Lockdown greenkeeping part 3

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Since the last blog post we’ve had a whole 0.2mm of rain! As a result the course has dried considerably. Wetting agent was applied to the greens before the last bit of rain and its effect can still be seen now, irrigation water soaks in immediately. The wetting of the soil is also much more uniform rather than high spots remaining dry and low spots becoming lush green.

 

The Annual Meadowgrass is struggling with the dry conditions given its shallow roots, the Bent and Fescues however are thriving, their deeper roots still able to take up what little moisture is present lower in the profile.

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While the Meadowgrass is on the back foot we have taken advantage and overseeded the greens. While we would normally sow predominantly Browntop Bent cultivars the current situation has meant we have had to fall back on stock rather than buy in new materials. As a result we have used mainly Fescue with what little Bent we had being used on the weaker greens. At this stage however either is a better alternative to Meadowgrass!!

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We began the seeding works by making holes 1/2″ deep and 1/2″ diameter with the tractor mounted Aercore. Normally a fast machine we had to slow things considerably to make a tidy job at such a shallow depth, a giddying 1.0kmph meant it took almost 2 days to complete.

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The seed mix was then broadcast by fertiliser barrow ensuring an even spread (allowing for the constant wind!) before being dragged into the holes using the metal dragmat. Anything left on the surface is essentially wasted as the seed has to have soil contact to germinate. Without a sizeable hole it is almost impossible to get 100% in but we are happy with our estimated 75-80% in the holes, there was dramatically less seed after 2 passes of the dragmat.

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The continuing winds and lack of rainfall has meant we have had little time to do anything more than hand water to keep the seed moist.

The plan now is to roll the greens to help close the holes a little before applying a light dressing to help keep some moisture in the little plant pots.

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Everyone has their own preferred way of seeding but for me personally i don’t want to fill the holes completely with topdressing. I feel we get a better strike of seed by letting the crown of the seedling form slightly below the surface of the green. By doing this we are essentially creating a higher height of cut for them compared to the established plants around them, 8-10mm rather than the normal 4mm. This means less stress from mowing, rolling, traffic etc as they establish themselves.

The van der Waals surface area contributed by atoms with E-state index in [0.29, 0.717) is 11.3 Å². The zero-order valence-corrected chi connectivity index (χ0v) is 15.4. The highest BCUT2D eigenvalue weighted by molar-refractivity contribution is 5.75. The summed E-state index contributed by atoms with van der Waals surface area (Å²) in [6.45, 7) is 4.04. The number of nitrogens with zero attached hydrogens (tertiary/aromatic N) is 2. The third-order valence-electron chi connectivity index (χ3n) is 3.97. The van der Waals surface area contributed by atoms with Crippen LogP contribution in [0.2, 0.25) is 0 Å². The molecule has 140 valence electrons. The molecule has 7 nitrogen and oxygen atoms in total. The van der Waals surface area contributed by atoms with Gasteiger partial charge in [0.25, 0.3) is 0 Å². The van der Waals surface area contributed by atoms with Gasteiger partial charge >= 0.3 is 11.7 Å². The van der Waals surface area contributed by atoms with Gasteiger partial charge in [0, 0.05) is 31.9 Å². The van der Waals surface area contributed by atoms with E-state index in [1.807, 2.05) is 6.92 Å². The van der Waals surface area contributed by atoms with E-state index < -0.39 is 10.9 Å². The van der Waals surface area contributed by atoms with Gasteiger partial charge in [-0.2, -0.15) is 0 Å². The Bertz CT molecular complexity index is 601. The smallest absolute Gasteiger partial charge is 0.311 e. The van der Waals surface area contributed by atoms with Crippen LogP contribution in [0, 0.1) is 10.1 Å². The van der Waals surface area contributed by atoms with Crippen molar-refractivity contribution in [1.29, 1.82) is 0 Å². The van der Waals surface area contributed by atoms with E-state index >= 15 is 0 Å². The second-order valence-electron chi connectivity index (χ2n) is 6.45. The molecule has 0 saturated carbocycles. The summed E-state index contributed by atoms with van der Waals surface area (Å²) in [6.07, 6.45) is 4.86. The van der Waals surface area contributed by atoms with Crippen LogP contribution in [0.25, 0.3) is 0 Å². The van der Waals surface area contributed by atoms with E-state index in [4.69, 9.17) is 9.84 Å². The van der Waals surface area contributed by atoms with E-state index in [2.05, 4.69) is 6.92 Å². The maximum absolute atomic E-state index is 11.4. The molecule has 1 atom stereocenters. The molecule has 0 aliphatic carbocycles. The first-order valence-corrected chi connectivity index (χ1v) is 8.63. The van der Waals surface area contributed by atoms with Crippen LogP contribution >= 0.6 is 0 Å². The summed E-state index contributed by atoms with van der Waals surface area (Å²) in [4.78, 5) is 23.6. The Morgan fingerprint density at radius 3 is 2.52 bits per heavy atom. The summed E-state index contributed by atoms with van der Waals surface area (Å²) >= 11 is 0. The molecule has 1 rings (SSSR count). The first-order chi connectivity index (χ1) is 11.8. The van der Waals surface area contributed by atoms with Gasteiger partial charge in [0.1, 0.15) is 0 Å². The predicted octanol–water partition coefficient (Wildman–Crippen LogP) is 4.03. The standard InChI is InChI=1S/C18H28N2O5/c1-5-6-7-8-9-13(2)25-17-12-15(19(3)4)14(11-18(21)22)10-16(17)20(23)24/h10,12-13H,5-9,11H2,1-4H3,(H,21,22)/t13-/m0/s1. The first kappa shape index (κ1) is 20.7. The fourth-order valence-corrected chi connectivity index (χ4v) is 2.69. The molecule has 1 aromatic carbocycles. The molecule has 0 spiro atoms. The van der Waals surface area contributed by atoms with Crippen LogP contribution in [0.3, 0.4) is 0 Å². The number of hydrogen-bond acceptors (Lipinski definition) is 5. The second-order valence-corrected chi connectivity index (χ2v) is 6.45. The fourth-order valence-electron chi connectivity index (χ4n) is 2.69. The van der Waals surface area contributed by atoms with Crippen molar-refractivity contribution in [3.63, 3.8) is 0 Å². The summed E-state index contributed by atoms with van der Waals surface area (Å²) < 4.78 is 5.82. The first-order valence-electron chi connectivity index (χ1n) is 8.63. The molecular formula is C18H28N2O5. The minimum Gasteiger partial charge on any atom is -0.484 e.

Once the seed starts to germinate we will apply a granular feed to boost growth. There is little point in applying it earlier as it would only cause the existing plants to grow stronger and out-compete the new seedlings. We will be applying an organic fertiliser which will not give a flush of growth but rather a longer, gentle feed. We still have products in stock which are applied through the sprayer but in the past we have learned that these provide nowhere near the response we get from a granular feed. They will be used as a supplement throughout the season.

We have lowered the cutting height on greens as move toward golf resuming, 5.5mm down from 6.5mm. This will be lowered again next week to 5mm, low enough to be within reach of our target 4mm but not so low as to cause undue stress on the turf.

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The reduced frequency of mowing given the current staff numbers has meant a frightening increase of stalks on fairways! Happily this is easily remedied by a pass of the rough mower at 1″ cutting height.

A cut straight behind with the fairway mower, possibly in 2 directions will bring them further under control.

The semi-rough continues to grow over much of the course but again it is mostly stalky growth easily tamed by the rough mower.

Over the past few days we have had a small band of volunteers socially distancing themselves and helping to trim sprinklers and weed bunker sand, so a big thank you to them!!

To give some perspective, hand-watering is being done manually using hoses and 3 mobile sprinklers. As an experiment and partially out of curiosity i wanted to see how much water a mobile sprinkler applied so an old fashioned rain gauge was set up on a few greens to gather the irrigation water. It takes an roughly an hour to apply the equivalent of just 2mm of rainfall. This, as you can imagine, does little more than keep things alive given the non-stop Easterly winds which strip the moisture from the soil almost as fast as we can apply it. The wind also has the annoying habit of stopping a sprinkler covering the whole green from a central position meaning even more time is consumed moving sprinklers around.

At almost 2 whole greenstaff it is a real struggle at the moment to complete everything. For example we have a fairway mower still to sharpen from the end of last season, it has coped well up till now but the edge has finally gone from its blades. It is a whole day of work for one person to sharpen the 5 cutting units so it is currently sitting in the shed patiently waiting! Parts for machines have become harder to get therefore we have been cannibalising other machines when needed. So far no major problems so fingers crossed…

Next update soon, possibly around the return of golf…?

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